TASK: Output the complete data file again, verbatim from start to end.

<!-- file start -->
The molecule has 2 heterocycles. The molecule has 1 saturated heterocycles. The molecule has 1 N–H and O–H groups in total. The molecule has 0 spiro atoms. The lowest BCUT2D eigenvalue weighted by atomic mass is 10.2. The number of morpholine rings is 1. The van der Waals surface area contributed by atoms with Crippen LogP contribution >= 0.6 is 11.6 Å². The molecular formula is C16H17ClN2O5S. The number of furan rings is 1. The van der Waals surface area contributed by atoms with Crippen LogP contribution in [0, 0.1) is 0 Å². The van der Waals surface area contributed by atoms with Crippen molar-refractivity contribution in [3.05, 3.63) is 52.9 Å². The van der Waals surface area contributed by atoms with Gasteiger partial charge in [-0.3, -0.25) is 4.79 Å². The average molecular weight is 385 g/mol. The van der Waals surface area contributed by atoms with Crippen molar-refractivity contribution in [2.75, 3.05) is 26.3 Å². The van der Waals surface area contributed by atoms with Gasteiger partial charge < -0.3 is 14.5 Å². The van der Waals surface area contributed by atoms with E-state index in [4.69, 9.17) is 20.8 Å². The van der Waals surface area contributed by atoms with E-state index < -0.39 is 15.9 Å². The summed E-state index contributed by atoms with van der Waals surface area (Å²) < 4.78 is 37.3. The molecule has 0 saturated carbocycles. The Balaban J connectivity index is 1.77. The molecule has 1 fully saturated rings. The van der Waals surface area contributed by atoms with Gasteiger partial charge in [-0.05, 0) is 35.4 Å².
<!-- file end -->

The molecule has 2 heterocycles. The molecule has 1 saturated heterocycles. The molecule has 1 N–H and O–H groups in total. The molecule has 0 spiro atoms. The lowest BCUT2D eigenvalue weighted by atomic mass is 10.2. The number of morpholine rings is 1. The van der Waals surface area contributed by atoms with Crippen LogP contribution >= 0.6 is 11.6 Å². The molecular formula is C16H17ClN2O5S. The number of furan rings is 1. The van der Waals surface area contributed by atoms with Crippen LogP contribution in [0, 0.1) is 0 Å². The van der Waals surface area contributed by atoms with Crippen molar-refractivity contribution in [3.05, 3.63) is 52.9 Å². The van der Waals surface area contributed by atoms with Gasteiger partial charge in [-0.3, -0.25) is 4.79 Å². The average molecular weight is 385 g/mol. The van der Waals surface area contributed by atoms with Crippen molar-refractivity contribution in [2.75, 3.05) is 26.3 Å². The van der Waals surface area contributed by atoms with Gasteiger partial charge < -0.3 is 14.5 Å². The van der Waals surface area contributed by atoms with E-state index in [4.69, 9.17) is 20.8 Å². The van der Waals surface area contributed by atoms with E-state index < -0.39 is 15.9 Å². The summed E-state index contributed by atoms with van der Waals surface area (Å²) < 4.78 is 37.3. The molecule has 0 saturated carbocycles. The Balaban J connectivity index is 1.77. The molecule has 1 fully saturated rings. The van der Waals surface area contributed by atoms with Gasteiger partial charge in [-0.05, 0) is 35.4 Å².